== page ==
Overview of villages


During the 2005 National Population and Housing Census, village locations were recorded for the first time using GPS devices. This spatial referencing of statistics at the village level was an important precondition for the development of the present socio-economic atlas, which aims at representing tabular socio-economic data at the highest possible resolution. Two main challenges had to be addressed to generate choropleth maps at a village level for the Lao PDR: The first map relates to the village locations while the second is concerned with the question of boundary delineation in order to be able to depict the village characteristics in an atlas through the use of different colours.

During the 2005 Census the National Statistical Centre (DOS) of the Lao PDR collected data on 10,547 villages throughout the country. However, more and more villages are being re-located, be for spontaneous reasons, or be it as a result of government policies or new development opportunities. In light of these rapid changes it proved difficult to verify the quality of the village data set recorded. So the DOS village locations were compared to the only other national village data set namely that provided by the National Geographic Department (NGD). The comparison with these older data allowed the assessment of those regions of high correspondence where the reliability of the data is expected to be very good, as well as those regions where strong divergence was observed and where the data must be handled more carefully. In total, 1,918 of all villages recorded in 2005 were not recorded by the older NGD maps while on the other hand 2,112 villages of the NGD data set no longer appear in the DOS data. Using additional high-resolution satellite images it was concluded that the newer data set is in general more accurate In 2008, the village data sets of DOS and NGD were harmonised and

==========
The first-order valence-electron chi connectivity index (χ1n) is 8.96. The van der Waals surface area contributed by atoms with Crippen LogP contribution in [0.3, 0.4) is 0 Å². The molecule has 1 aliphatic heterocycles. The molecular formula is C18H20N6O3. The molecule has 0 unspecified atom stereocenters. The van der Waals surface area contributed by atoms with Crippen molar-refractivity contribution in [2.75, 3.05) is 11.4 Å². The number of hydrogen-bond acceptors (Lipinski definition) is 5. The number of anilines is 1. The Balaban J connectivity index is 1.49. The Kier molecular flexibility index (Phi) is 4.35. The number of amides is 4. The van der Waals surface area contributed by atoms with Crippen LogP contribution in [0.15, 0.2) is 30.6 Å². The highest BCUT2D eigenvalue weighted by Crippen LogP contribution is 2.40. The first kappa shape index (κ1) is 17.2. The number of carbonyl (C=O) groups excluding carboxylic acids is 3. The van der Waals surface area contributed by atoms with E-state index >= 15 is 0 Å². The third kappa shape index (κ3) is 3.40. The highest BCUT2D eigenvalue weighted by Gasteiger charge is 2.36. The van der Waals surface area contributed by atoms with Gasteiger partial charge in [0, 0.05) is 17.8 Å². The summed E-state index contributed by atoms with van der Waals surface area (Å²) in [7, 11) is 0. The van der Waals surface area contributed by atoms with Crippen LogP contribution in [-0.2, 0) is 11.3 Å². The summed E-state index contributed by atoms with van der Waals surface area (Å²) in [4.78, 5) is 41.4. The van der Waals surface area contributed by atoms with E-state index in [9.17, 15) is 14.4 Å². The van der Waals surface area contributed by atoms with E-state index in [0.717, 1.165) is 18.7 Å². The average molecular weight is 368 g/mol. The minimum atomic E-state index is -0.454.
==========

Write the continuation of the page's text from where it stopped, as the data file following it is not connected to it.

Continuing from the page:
a new set of village locations will be released soon.

The second important challenge relates to the definition of the spatial area of each village, as no official village boundaries exist in digital form for the Lao PDR. An approximation of village boundaries by taking half of the physical (Euclidean) distance between two village points proved to be very unsatisfactory. As villages in a very mountainous relief may be close to each other on the map but be very far away in terms of travel time it was decided that travel time would be a better measure. By using the accessibility model presented in Maps A.5 and A.6, lines indicating half the travel time between any two villages were calculated. This allowed defining the so-called village polygons that represent catchments in terms of travel time to the nearest village. The verification with some sample villages for which boundaries were available showed that these approximations were astonishingly precise.

In summary this map depicting the village polygons represents the spatial units on which this atlas presents indicators of the Population Census. It will allow the observation for the first time of the socio-economic disparities and their detailed spatial patterns at a sub-district scale. Given the issues related to village locations which have already been described and the fact that the village polygons are not political or administrative boundaries but rather approximations based on travel time, this atlas is by no means intended to be used as a planning tool at the level of single villages.



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